“Watching a family member battle this disease is difficult because their loved ones often feel helpless,” Ayala says. “I knew right away this patient just needed someone to talk with, so I told her that she’s not alone.”
Even before her own breast cancer diagnosis five years ago, Ayala was an MD Anderson volunteer, splitting time between gift shop and coffee cart duties. These days she can be found working as a floor host and manning the book cart (turns out people really enjoy celebrity news magazines), both of which allow for a lot of patient interaction.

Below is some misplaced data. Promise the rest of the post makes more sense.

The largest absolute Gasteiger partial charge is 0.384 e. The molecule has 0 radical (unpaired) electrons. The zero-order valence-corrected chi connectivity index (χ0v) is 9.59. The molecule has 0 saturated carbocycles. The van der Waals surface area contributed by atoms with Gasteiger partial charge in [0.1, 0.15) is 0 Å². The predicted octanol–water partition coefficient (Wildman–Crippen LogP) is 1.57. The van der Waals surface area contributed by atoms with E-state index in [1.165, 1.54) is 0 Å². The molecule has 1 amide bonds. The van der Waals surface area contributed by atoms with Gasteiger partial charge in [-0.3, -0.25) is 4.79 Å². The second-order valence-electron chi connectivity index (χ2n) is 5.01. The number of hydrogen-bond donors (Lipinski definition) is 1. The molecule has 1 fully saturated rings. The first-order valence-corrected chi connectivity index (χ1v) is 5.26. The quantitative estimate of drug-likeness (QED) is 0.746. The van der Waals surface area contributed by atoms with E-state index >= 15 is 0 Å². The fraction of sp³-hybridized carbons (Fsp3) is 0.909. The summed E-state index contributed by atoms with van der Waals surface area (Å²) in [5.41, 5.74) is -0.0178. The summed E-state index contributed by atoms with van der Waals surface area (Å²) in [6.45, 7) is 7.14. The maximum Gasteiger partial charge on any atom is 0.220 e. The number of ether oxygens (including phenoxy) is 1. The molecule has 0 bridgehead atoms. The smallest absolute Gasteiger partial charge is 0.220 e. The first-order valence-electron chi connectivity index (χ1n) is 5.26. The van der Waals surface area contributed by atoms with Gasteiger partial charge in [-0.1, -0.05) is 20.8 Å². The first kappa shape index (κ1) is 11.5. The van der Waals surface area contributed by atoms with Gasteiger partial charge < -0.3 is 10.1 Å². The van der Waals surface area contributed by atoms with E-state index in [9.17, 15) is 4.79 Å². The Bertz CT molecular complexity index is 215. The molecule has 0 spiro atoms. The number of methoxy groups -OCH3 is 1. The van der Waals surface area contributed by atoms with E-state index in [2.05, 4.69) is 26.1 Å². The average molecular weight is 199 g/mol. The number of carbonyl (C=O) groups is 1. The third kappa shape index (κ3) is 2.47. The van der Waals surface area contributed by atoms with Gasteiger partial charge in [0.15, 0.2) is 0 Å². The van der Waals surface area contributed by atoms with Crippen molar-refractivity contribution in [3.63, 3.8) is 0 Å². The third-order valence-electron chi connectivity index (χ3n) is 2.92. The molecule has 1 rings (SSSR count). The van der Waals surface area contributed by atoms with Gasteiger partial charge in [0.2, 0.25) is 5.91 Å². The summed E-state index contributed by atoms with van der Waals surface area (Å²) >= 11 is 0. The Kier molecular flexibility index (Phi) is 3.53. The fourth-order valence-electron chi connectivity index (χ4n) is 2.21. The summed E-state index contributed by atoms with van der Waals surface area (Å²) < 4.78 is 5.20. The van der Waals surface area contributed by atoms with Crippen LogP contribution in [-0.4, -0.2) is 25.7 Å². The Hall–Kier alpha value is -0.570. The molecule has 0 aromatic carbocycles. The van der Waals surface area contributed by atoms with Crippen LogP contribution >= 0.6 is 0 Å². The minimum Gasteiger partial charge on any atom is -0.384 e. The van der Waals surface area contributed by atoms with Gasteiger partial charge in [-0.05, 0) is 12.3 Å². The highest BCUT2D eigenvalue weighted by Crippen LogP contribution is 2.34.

When she first started volunteering, co-workers and friends couldn’t understand why Ayala chose MD Anderson. They knew people with cancer and understood the realities of the disease. They thought it would be sad and depressing, she recalls.
“I kept telling everyone it’s different than they imagine because MD Anderson is a place of hope,” Ayala says. “People are so grateful to see someone like me, who once walked in their shoes, continuing with life.”
While each person has his or her own reasons for joining the volunteer ranks, all are united in one regard: serving patients and families.
As Ayala enjoys saying: It’s about treating patients like your own family.